Members of a cult, modeled on Aum Shinrikyo, sabotage a city's water supply, then commit mass suicide near the shores of a lake. Family members of those affected by it meet at the lake to observe the anniversary of their loved ones' deaths.
Twelve-year-old Koichi, who has been separated from his brother Ryunosuke due to his parents' divorce, hears a rumor that the new bullet trains will precipitate a wish-granting miracle when they pass each other at top speed.
Ryota is a successful workaholic businessman. When he learns that his biological son was switched with another boy after birth, he faces the difficult decision to choose his true son or the boy he and his wife have raised as their own.
An elementary school in Japan begins an experimental program that frames the students' curriculum around one single project: the raising of a calf from adolescence to adulthood. Through ... See full summary »
The film follows Hirata Yutaka, the first openly gay AIDS sufferer in Japan. Filmed over a series of months, it contrasts his public life as an outspoken figure on the lecture circuit with his personal descent into illness and death.
A young woman's husband apparently commits suicide without warning or reason, leaving behind his wife and infant. Yumiko remarries and moves from Osaka to a small fishing village, yet continues to search for meaning in a lonely world.Written by
Tad Dibbern <DIBBERN_D@a1.mscf.upenn.edu>
Hirokazu Koreeda's directorial film debut. See more »
[Recalling her first husband's unexplained suicide]
I just... I just don't understand! Why did he kill himself? Why was he walking along the tracks? It just goes around and around in my head. Why do you think he did it?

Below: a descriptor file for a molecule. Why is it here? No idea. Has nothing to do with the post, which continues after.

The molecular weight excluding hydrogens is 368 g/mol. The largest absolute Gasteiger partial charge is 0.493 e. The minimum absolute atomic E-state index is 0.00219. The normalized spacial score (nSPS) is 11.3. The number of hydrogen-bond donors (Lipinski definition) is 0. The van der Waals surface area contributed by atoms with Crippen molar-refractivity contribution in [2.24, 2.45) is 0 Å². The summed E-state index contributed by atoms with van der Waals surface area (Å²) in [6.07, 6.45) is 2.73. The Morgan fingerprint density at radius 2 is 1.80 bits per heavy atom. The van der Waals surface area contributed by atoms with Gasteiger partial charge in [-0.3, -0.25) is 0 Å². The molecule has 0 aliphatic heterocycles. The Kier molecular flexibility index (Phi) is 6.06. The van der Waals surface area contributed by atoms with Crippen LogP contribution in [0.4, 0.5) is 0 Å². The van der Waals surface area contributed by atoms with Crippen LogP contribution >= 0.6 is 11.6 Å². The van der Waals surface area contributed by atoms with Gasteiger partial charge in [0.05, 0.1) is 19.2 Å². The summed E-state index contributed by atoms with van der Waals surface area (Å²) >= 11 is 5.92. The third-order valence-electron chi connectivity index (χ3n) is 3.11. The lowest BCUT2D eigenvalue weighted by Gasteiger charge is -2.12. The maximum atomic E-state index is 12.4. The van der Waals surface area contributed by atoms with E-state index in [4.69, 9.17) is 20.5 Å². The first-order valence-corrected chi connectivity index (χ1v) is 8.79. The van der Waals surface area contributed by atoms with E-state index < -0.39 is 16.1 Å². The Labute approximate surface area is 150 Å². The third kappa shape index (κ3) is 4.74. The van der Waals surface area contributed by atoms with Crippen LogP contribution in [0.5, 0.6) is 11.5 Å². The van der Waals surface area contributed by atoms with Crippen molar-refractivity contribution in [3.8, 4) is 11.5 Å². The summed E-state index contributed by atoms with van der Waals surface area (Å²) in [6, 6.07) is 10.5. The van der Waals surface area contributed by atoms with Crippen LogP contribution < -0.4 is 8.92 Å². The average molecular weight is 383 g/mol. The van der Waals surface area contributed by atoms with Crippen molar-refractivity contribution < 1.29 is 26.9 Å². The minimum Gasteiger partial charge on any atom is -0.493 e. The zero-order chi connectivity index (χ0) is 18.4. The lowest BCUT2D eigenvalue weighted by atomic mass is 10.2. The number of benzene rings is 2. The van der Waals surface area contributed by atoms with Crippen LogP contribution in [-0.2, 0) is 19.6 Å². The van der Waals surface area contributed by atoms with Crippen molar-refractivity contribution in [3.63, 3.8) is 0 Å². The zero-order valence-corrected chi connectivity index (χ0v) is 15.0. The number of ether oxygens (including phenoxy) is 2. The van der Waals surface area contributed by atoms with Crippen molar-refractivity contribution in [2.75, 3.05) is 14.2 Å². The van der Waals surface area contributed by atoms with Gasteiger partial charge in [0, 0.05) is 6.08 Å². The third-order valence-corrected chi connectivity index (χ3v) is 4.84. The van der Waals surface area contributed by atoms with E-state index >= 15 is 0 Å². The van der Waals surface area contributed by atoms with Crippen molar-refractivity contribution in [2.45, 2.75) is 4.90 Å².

[after giving it some thought]
The sea has the power to beguile. Back when dad was fishing, he once saw a maborosi - a strange light - far out to sea. Something in it was beckoning to him, he said... It happens to all of us.
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Worth loving, worth hating. ...but is it worth 2 hours of your time?
Wow, there are some pretty extreme reviews of this film. I've read both the LOVED ITs and the HATED ITs, and I agree with both. So what's the deal? Is this the best film ever, or should it be used as a torture device at Guantanamo Bay?
All I can say is that I experienced moments of both extremes, but in the end I was unsatisfied. It begins provocatively with an interesting flashback, told very poetically through high contrast shots with deep perspective. This sets the tone very nicely and even manages to inject some suspense into the film. But the movie's downfall is excessive, gratuitous repetition in the hours that follow.
The plot develops suddenly within the first 30 mins or so. From then on, don't expect much of a story because the rest is a highly impressionistic mood-type piece with little dialogue and less action. That's not necessarily a bad thing; directors like Ming-liang Tsai (THE HOLE) have pulled it off successfully, but what irked me in this case was the gratuitous repetition. Yes, I know I said "gratuitous repetition" already. Good to see you're paying attention ;)
I counted 5 scenes (long ones) of the heroine sitting in a dark room staring out a window with a ghostly light illuminating her face. It was stirring the first time, but after a few more times it's simply redundant & anticlimactic. Another great image--used powerfully at first but losing its charm after the 3rd or 4th beating over the head--is a far shot of a body of water where our eye is drawn to the reflections of people on the surface. OK, Koreeda, we get the picture; the film is about the contrast between shadows and bright light, reality and deceptive illusion, that which we do not understand vs. that which we *think* we understand. If it were presented more concisely, I would have loved it. But did he really require 2 hours to say it? And if so, could he not have explored it more deeply, rather than leaving us with a somewhat shallow climactic monologue at the end? (I call it a 'monologue', but actually it's only 2 or 3 sentences which summarize the whole point of the film.)
In the end, my impression of MABOROSHI is much like my impression of Koreeda's later film AFTER LIFE (which I think is much better than this); the philosophy is very interesting, there are certain poetic moments that will captivate you, but when the film is over you get the feeling that you've just read a haiku. Nothing more.
14 of 21 people found this review helpful.
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